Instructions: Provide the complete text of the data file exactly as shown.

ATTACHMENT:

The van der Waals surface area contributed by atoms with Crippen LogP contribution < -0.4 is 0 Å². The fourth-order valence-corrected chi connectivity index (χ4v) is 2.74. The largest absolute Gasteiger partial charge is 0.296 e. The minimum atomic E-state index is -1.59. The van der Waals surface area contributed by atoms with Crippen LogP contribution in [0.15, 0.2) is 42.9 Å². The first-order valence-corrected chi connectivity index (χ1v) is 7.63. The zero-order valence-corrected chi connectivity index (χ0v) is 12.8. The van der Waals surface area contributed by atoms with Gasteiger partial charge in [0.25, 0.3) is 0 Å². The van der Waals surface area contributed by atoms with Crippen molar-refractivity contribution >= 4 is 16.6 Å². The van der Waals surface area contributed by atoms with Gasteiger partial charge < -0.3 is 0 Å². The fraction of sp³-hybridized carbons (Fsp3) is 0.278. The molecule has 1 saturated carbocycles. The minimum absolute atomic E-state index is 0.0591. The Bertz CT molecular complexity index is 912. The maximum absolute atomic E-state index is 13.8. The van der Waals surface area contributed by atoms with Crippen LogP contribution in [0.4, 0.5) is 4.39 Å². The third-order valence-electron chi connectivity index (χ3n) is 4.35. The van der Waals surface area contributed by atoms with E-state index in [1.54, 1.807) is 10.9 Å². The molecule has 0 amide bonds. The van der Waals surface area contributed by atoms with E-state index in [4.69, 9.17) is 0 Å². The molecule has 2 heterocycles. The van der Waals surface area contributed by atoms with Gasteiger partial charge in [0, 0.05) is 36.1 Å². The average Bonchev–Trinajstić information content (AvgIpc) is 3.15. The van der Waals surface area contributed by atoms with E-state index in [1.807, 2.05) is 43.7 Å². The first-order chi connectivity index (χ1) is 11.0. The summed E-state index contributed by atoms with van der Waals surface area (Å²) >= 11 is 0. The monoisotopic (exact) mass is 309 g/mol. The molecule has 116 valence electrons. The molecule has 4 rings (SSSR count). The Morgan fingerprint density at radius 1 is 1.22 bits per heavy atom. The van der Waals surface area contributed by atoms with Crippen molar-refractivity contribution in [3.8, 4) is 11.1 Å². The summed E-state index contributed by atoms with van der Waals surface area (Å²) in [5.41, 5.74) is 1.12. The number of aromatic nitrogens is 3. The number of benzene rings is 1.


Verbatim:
The van der Waals surface area contributed by atoms with Crippen LogP contribution < -0.4 is 0 Å². The fourth-order valence-corrected chi connectivity index (χ4v) is 2.74. The largest absolute Gasteiger partial charge is 0.296 e. The minimum atomic E-state index is -1.59. The van der Waals surface area contributed by atoms with Crippen LogP contribution in [0.15, 0.2) is 42.9 Å². The first-order valence-corrected chi connectivity index (χ1v) is 7.63. The zero-order valence-corrected chi connectivity index (χ0v) is 12.8. The van der Waals surface area contributed by atoms with Gasteiger partial charge in [0.25, 0.3) is 0 Å². The van der Waals surface area contributed by atoms with Crippen molar-refractivity contribution >= 4 is 16.6 Å². The van der Waals surface area contributed by atoms with Gasteiger partial charge < -0.3 is 0 Å². The fraction of sp³-hybridized carbons (Fsp3) is 0.278. The molecule has 1 saturated carbocycles. The minimum absolute atomic E-state index is 0.0591. The Bertz CT molecular complexity index is 912. The maximum absolute atomic E-state index is 13.8. The van der Waals surface area contributed by atoms with Crippen LogP contribution in [0.4, 0.5) is 4.39 Å². The third-order valence-electron chi connectivity index (χ3n) is 4.35. The van der Waals surface area contributed by atoms with E-state index in [1.54, 1.807) is 10.9 Å². The molecule has 0 amide bonds. The van der Waals surface area contributed by atoms with E-state index in [4.69, 9.17) is 0 Å². The molecule has 2 heterocycles. The van der Waals surface area contributed by atoms with Gasteiger partial charge in [0, 0.05) is 36.1 Å². The average Bonchev–Trinajstić information content (AvgIpc) is 3.15. The van der Waals surface area contributed by atoms with E-state index in [1.807, 2.05) is 43.7 Å². The first-order chi connectivity index (χ1) is 11.0. The summed E-state index contributed by atoms with van der Waals surface area (Å²) >= 11 is 0. The monoisotopic (exact) mass is 309 g/mol. The molecule has 116 valence electrons. The molecule has 4 rings (SSSR count). The Morgan fingerprint density at radius 1 is 1.22 bits per heavy atom. The van der Waals surface area contributed by atoms with Crippen molar-refractivity contribution in [3.8, 4) is 11.1 Å². The summed E-state index contributed by atoms with van der Waals surface area (Å²) in [5.41, 5.74) is 1.12. The number of aromatic nitrogens is 3. The number of benzene rings is 1.